Adding to the festivities of Tuesday January 8, IM David Pruess will broadcast live from the chess club annex the opening night of the PRO Chess League as the Mechanics play the San Jose Hackers. There is even a good chance some of the players on the team will play live from the Mechanics’ Institute. We will have coverage of the match on our TV in the chess room as the TNM is going.
Starting January 17, FM Paul Whitehead will be available on Thursdays 5:00–7:00 for open general instruction at the chess room. This time will be used for lecture and lesson, review of games, and answering any questions regarding chess. Designed for club players looking to improve their game, this will make for a great evening of learning socializing at the club. No registration needed, just show up ready to learn and play.
Our 2019 season will kick off with a bang, with #5-rated U.S. player and former World Junior Champion Jeffery Xiong stopping by for a 20-board simul. Please email if you would like to participate.
2) Was Bobby Fischer coaching Paul Whitehead in 1982?
In the 1982 Charles Bagby Memorial / Northern California State Championship, Paul Whitehead twice had the opportunity to use a plan which Fischer seems to have originated in the Havana Olympiad, 1967. The idea is amazing enough: an early Kh1 / Kh8, followed by Rg1 / Rg8 and then Pg4 / Pg5. Also incredible is that we are seeing this in four different openings: Ruy Lopez, King’s Indian, Sicilian Defense, Nimzovitch / Larsen, and that the plan is used by both Black and White.
Like Fischer, Whitehead won both games. Unlike Fischer, Whitehead never made it over 2450.
C85 Ruy Lopez, Exchange variation
Paul Whitehead (2330)–George Kane
San Francisco Bagby San Francisco (1), 1982
1.e4 e5 2.Nf3 Nc6 3.Bb5 a6 4.Ba4 Nf6 5.0–0 Be7 6.Bxc6 dxc6 7.d3 Nd7 8.Nbd2 0–0 9.Nc4 f6
10.Kh1 Nc5 11.Rg1 Be6 12.Ne3 Qe8 13.g4 Bd6 14.Bd2 b5 15.Qe2 Nd7 16.Nh4 g5 17.Nhf5 Kh8 18.h4 Rg8 19.Qf3 Bc5 20.hxg5 fxg5 21.Rg3 Nf8 22.Kg2 Ng6 23.Rh1 Nf4+ 24.Kf1 Rg6 25.Ng2 Rd8 26.Bc3 Nxd3 27.cxd3 Rxd3 28.Qxd3 Bc4 29.Qxc4 bxc4 30.Rgh3 Bf8 31.Rxh7+ Kg8 32.Ne7+ 1–0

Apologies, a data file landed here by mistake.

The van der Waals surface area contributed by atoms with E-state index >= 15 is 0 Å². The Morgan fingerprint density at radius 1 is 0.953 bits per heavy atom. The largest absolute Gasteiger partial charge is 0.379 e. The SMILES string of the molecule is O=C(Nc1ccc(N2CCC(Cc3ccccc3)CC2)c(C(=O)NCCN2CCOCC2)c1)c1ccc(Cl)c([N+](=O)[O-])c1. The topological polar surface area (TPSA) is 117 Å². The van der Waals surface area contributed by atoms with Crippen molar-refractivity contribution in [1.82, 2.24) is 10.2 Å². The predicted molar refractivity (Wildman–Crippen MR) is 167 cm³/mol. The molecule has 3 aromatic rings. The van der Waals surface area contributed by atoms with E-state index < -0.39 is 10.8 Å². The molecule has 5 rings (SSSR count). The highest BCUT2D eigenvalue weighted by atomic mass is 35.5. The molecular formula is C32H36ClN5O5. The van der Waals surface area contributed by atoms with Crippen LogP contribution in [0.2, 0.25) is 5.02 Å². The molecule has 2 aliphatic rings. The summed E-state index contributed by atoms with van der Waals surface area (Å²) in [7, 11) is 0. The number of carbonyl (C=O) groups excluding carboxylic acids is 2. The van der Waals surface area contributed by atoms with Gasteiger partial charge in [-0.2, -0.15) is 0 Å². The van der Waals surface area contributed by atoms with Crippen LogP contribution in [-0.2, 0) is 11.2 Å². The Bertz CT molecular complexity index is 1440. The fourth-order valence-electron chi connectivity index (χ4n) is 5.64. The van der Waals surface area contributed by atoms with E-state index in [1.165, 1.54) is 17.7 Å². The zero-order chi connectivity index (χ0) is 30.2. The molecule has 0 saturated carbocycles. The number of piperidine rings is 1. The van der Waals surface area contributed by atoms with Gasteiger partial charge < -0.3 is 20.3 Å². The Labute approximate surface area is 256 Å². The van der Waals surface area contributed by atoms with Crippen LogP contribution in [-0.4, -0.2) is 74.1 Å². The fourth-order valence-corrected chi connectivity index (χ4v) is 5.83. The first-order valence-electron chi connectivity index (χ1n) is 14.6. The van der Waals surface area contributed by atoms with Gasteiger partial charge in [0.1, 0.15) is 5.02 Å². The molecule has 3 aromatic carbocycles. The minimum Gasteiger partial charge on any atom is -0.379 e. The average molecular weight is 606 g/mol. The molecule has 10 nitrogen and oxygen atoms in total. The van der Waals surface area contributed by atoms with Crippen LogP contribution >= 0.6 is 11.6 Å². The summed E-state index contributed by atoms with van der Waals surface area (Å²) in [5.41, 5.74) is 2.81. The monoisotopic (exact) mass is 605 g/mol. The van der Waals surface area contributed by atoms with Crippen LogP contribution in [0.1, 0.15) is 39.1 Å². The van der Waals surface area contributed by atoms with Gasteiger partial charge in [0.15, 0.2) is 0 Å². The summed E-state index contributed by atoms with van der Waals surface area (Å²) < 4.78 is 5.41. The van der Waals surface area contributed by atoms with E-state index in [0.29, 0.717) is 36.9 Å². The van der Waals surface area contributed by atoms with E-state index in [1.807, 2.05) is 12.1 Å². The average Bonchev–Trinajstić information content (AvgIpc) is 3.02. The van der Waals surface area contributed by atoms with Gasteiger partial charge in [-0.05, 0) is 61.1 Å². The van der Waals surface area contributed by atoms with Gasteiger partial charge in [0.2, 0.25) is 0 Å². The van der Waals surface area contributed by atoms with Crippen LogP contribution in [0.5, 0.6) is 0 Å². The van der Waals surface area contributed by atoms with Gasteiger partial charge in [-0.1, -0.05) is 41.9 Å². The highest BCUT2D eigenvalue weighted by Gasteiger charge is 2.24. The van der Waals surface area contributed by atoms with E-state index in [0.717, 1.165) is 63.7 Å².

E94 King’s Indian
Richard Lobo–Paul Whitehead (2330)
San Francisco Bagby San Francisco (2), 1982
1. c4 e5 2. Nc3 d6 3. d4 Nd7 4. Nf3 Ngf6 5. e4 g6 6. Be2 Bg7 7. O-O O-O 8. Qc2 c6 9. Rd1 exd4 10. Nxd4 Qe7 11. Bg5 h6 12. Bh4 Nc5 13. f3 Ne6 14. Nb3 Nf4 15.Bf1 g5 16. Bf2 Nd7 17. Qd2 Be5 18. Nd4 Nb6 19. a4 Be6 20. b3 Qf6 21. Rac1 Nc8 22. a5 a6 23. Na4 Ne7 24. b4
24...Kh8 25. Nxe6 Nxe6 26. Rc2 Rg8 27.Qe3 g4 28. fxg4 Rxg4 29. g3 Qg6 30. Re1 f5 31. exf5 Nxf5 32. Qd3 Nf4 33. Qd1 Rg8 34. Kh1 Nxg3+ 35. hxg3 Rxg3 36. Bxg3 Qxg3 37. Bg2 Nxg2 38. Rxe5 Qh4+ 39.Kg1 Ne3+ 0–1
A01 Nimzovich-Larsen attack
Robert James Fischer–Ulf Andersson
Siegen exh Siegen, 09.1970
1.b3 e5 2.Bb2 Nc6 3.c4 Nf6 4.e3 Be7 5.a3 0–0 6.Qc2 Re8 7.d3 Bf8 8.Nf3 a5 9.Be2 d5 10.cxd5 Nxd5 11.Nbd2 f6 12.0–0 Be6
13.Kh1 Qd7 14.Rg1 Rad8 15.Ne4 Qf7 16.g4 g6 17.Rg3 Bg7 18.Rag1 Nb6 19.Nc5 Bc8 20.Nh4 Nd7 21.Ne4 Nf8 22.Nf5 Be6 23.Nc5 Ne7 24.Nxg7 Kxg7 25.g5 Nf5 26.Rf3 b6 27.gxf6+ Kh8 28.Nxe6 Rxe6 29.d4 exd4 30.Bc4 d3 31.Bxd3 Rxd3 32.Qxd3 Rd6 33.Qc4 Ne6 34.Be5 Rd8 35.h4 Nd6 36.Qg4 Nf8 37.h5 Ne8 38.e4 Rd2 39.Rh3 Kg8 40.hxg6 Nxg6 41.f4 Kf8 42.Qg5 Nd6 43.Bxd6+ 1–0
B87 Sicilian, Scheveningen
Julio Garcia Soruco–Robert James Fischer
Havana ol (Men) qual-C Havana (6), 1966
1.e4 c5 2.Nf3 d6 3.d4 cxd4 4.Nxd4 Nf6 5.Nc3 a6 6.Bc4 e6 7.Bb3 b5 8.a3 Be7 9.Be3 0–0 10.0–0 Bb7 11.f3 Nbd7 12.Qd2 Ne5 13.Qf2 Qc7 14.Rac1
14...Kh8 15.Nce2 Rg8 16.Kh1 g5 17.h3 Rg6 18.Ng3 Rag8 19.Nxe6 fxe6 20.Bxe6 Nxe4 21.Nxe4 Rxe6 0–1
3) Happy Holidays
I would like to take the time personally wish everyone a very happy and safe holiday. We are so fortunate to have such a great and historic chess club in our community, and it is the people that make the club a joy to come to every day. Thanks to the staff at the Mechanics’ Institute for always supporting the club and helping to greet our players and members with warm smiles every day. I would personally like to thank the staff of the chess room, GM Nick de Firmian and FM Paul Whitehead for their tireless contribution in making sure our programs, tournaments and events reflect the type of quality that is expected of a club 164 years in the making. Very special thanks also to IM John Donaldson, who continues to help and support the chess club. FM Elliott Winslow has been a great help in many areas of the Mechanics’ chess club and his contributions are greatly appreciated. I want to give a special acknowledgement to MI member, amazing chess club supporter and TNM regular Peter Sherwood, who devotes so much of his own time to make sure the club has all that it needs. The contributions of so many really make the club a unique place to be in the city. To our chess community, 2019 will bring many new and exciting things. As always, what we do here at our club is largely based on the feedback we receive. Please feel free to reach out to us if there is something we can improve or new events you would like to see.
Be safe everyone, and have a great New Year. Our newsletter will return on January 11, with many exciting updates to report.
4) This is the end
What are White’s chances in this study?
White to move